Request an online presentation for adults or youth via NEDIC. Youth presentation focused on body image, self-esteem and media literacy. Adult presentation focuses on recognizing the signs of eating disorders and prevention.

​Families facing eating disorders need support. Encourage parents, partners and loved ones to reach out to EDSNA and learn more about our support groups, which are available in Edmonton, Calgary, Red Deer and online.

Series of podcasts on Eating Disorders, ED Matters: The Gurze/Salucore podcast airing once a week where we interview the top experts in the field of eating disorders, sharing information for individuals recovering from eating disorders, their loved ones, clinicians in the field, and other individuals, professional or otherwise seeking to learn about eating disorders. Healthy conversations about eating disorders.
Research paper on school counsellor’s role in helping students with eating disorders.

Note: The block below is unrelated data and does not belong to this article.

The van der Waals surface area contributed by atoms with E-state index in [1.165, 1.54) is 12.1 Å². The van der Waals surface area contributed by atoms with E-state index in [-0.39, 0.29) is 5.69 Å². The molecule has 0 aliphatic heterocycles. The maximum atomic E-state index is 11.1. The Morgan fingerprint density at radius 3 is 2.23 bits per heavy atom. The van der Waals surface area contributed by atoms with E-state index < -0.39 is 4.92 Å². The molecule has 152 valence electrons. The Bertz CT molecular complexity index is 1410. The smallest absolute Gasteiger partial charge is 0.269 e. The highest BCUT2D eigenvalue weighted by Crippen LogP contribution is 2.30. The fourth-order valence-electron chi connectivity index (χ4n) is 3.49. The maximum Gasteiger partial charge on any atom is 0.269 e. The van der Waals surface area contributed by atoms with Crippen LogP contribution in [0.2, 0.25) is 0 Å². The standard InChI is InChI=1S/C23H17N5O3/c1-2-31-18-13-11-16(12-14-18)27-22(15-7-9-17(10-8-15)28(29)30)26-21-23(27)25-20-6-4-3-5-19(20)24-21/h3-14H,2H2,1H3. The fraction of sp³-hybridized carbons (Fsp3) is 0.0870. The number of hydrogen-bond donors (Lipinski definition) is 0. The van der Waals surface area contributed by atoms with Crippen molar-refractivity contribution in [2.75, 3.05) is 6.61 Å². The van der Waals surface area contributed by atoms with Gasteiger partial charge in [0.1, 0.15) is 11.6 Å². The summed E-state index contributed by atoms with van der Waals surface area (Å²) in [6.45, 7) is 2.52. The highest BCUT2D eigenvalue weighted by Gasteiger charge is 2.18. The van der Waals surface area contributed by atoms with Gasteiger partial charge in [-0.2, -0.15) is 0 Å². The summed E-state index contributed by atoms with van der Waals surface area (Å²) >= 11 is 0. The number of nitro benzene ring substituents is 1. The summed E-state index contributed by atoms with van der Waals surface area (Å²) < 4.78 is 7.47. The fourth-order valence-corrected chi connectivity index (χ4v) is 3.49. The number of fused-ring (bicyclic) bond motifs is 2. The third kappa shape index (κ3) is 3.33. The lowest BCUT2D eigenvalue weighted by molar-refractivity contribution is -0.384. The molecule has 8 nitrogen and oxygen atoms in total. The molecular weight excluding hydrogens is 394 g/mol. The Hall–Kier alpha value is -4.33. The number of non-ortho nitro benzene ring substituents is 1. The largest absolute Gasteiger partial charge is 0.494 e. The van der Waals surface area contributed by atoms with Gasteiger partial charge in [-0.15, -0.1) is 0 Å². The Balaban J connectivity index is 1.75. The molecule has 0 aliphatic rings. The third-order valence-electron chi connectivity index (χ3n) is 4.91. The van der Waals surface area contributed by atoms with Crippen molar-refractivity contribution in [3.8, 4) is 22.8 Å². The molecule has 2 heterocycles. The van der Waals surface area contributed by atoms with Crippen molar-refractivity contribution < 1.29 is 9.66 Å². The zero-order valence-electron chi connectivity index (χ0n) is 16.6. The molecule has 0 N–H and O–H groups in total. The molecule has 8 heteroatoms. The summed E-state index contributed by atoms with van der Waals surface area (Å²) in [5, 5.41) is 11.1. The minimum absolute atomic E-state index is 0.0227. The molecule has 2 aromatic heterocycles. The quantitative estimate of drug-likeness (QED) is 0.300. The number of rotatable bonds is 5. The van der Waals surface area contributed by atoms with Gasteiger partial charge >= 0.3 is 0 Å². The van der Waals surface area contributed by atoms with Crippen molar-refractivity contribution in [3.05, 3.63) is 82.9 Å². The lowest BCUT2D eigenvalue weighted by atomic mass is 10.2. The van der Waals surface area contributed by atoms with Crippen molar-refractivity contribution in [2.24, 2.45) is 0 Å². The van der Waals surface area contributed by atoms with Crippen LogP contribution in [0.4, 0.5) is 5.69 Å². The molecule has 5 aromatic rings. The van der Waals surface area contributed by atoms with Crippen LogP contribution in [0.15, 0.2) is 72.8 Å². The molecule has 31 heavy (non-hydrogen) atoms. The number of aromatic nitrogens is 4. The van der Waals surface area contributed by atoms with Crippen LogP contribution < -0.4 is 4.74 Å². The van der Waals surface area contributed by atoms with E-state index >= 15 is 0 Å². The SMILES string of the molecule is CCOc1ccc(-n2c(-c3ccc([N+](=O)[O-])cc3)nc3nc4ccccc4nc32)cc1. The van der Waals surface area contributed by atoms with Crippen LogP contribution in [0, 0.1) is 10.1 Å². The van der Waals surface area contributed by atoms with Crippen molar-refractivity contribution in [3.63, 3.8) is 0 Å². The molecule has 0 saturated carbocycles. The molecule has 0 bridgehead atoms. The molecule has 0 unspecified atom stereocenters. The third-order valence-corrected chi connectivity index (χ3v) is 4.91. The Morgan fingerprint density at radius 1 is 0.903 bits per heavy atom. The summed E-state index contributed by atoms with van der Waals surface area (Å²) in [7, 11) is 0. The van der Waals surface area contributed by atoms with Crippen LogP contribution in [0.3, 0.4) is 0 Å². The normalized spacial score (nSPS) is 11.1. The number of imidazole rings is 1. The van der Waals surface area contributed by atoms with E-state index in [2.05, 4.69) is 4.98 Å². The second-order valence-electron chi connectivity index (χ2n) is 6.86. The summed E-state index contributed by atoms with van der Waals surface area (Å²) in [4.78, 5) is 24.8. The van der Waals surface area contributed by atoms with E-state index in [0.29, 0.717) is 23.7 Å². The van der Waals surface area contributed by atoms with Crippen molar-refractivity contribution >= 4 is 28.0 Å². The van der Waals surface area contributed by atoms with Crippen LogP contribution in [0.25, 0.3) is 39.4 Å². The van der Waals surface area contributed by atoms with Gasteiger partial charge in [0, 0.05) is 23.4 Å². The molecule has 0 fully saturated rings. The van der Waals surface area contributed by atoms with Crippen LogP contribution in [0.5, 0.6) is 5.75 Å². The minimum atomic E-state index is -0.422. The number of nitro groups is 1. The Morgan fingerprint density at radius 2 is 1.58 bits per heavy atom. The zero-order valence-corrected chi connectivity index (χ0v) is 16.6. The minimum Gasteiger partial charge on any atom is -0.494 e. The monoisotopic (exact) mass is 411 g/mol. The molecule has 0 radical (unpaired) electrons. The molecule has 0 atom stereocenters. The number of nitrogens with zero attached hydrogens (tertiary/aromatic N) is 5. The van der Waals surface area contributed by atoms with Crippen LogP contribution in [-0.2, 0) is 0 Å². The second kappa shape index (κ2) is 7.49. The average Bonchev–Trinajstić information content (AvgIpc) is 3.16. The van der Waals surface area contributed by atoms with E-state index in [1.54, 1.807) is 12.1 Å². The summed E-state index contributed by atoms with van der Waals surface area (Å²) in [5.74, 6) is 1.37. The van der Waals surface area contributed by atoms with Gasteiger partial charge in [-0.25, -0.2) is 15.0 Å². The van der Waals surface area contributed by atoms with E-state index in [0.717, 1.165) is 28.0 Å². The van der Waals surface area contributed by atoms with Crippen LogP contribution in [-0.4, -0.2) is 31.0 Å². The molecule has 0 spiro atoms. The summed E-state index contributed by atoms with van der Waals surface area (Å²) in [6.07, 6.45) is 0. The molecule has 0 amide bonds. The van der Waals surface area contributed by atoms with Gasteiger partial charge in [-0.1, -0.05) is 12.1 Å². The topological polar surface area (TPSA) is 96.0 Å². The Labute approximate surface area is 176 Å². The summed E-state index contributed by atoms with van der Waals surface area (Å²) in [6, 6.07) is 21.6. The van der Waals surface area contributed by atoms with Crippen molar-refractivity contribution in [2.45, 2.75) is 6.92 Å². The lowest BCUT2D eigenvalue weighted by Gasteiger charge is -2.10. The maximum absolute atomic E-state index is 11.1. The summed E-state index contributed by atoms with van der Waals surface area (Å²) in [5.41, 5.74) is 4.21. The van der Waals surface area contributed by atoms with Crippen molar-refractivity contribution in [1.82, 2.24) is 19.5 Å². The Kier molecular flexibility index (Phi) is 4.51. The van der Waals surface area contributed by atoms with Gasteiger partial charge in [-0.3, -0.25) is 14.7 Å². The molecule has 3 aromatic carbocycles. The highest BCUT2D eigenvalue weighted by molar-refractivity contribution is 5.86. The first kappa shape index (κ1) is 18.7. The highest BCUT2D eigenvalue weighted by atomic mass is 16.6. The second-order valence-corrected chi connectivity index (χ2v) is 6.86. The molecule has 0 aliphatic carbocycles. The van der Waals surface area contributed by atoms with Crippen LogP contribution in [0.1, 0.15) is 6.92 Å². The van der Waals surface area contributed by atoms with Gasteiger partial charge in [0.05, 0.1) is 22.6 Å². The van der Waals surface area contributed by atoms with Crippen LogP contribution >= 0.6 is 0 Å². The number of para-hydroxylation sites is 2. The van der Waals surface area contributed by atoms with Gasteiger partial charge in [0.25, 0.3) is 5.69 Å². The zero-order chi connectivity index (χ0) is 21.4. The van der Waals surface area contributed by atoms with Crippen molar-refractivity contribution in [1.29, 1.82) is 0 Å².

Coaches, Trainers and Fitness Instructors

Athletes (both males and females) are at a higher risk of developing an eating disorder than non-athletes. Studies show that approximately 20% of female athletes have eating disorders (compared to 5% of non-athletes). Rates are higher in aesthetic sports (gymnastics, figure skating), weight classes (rowing), and sports where a low body mass is seen as an advantage (cross-country or cycling).

Athletes who severely manipulate their dietary intake or engage in purging are at risk of cardiac arrhythmia. The mortality rate for eating disorders is the highest of any mental illness. So it’s critical that coaches, instructors and trainers be adequately trained to recognize the warning signs of eating disorders, understand the risks involved, use pre-screening tools and validated protocols to ensure the athlete is healthy enough to train, engage in conversations with their athletes when they have concerns, work cooperatively with treatment professionals and parents to support recovery and examine coaching language and materials to ensure the promotion of health and proper nutrition to support peak performance.

A Message for Fitness Professionals about Health at Every Size, includes info about metabolism & dangers of weight loss.

This page from a world leading Eating Disorder Treatment centre in San Diego outlines excellent information for coaches and trainers: